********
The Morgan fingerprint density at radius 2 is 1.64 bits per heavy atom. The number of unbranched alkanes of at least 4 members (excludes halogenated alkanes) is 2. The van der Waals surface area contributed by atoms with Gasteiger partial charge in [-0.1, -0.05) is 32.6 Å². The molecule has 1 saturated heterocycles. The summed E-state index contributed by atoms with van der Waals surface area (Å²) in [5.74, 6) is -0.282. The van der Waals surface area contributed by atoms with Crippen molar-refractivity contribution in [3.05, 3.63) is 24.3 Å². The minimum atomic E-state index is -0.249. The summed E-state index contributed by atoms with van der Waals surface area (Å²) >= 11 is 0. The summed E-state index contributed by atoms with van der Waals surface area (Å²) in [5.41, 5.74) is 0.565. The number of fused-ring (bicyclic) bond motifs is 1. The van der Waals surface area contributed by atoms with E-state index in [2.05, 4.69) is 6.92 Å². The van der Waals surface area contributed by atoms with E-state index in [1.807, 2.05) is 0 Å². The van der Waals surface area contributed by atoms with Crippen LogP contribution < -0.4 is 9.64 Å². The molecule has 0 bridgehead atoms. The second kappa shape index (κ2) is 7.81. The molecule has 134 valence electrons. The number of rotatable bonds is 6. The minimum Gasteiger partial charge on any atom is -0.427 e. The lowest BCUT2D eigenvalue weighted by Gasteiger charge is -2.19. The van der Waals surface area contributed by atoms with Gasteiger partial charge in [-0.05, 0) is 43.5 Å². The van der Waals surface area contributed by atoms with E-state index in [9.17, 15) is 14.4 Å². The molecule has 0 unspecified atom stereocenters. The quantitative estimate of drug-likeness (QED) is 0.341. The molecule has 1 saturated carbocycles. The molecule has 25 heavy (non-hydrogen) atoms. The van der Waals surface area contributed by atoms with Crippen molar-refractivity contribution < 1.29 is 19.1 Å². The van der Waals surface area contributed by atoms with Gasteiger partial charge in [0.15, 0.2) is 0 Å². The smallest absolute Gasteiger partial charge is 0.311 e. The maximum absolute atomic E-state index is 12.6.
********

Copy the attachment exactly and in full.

The Morgan fingerprint density at radius 2 is 1.64 bits per heavy atom. The number of unbranched alkanes of at least 4 members (excludes halogenated alkanes) is 2. The van der Waals surface area contributed by atoms with Gasteiger partial charge in [-0.1, -0.05) is 32.6 Å². The molecule has 1 saturated heterocycles. The summed E-state index contributed by atoms with van der Waals surface area (Å²) in [5.74, 6) is -0.282. The van der Waals surface area contributed by atoms with Crippen molar-refractivity contribution in [3.05, 3.63) is 24.3 Å². The minimum atomic E-state index is -0.249. The summed E-state index contributed by atoms with van der Waals surface area (Å²) >= 11 is 0. The summed E-state index contributed by atoms with van der Waals surface area (Å²) in [5.41, 5.74) is 0.565. The number of fused-ring (bicyclic) bond motifs is 1. The van der Waals surface area contributed by atoms with E-state index in [2.05, 4.69) is 6.92 Å². The van der Waals surface area contributed by atoms with E-state index in [1.807, 2.05) is 0 Å². The van der Waals surface area contributed by atoms with Crippen LogP contribution < -0.4 is 9.64 Å². The molecule has 0 bridgehead atoms. The second kappa shape index (κ2) is 7.81. The molecule has 134 valence electrons. The number of rotatable bonds is 6. The minimum Gasteiger partial charge on any atom is -0.427 e. The lowest BCUT2D eigenvalue weighted by Gasteiger charge is -2.19. The van der Waals surface area contributed by atoms with Gasteiger partial charge in [-0.05, 0) is 43.5 Å². The van der Waals surface area contributed by atoms with E-state index in [9.17, 15) is 14.4 Å². The molecule has 0 unspecified atom stereocenters. The quantitative estimate of drug-likeness (QED) is 0.341. The molecule has 1 saturated carbocycles. The molecule has 25 heavy (non-hydrogen) atoms. The van der Waals surface area contributed by atoms with Crippen molar-refractivity contribution < 1.29 is 19.1 Å². The van der Waals surface area contributed by atoms with Gasteiger partial charge in [0.15, 0.2) is 0 Å². The smallest absolute Gasteiger partial charge is 0.311 e. The maximum absolute atomic E-state index is 12.6.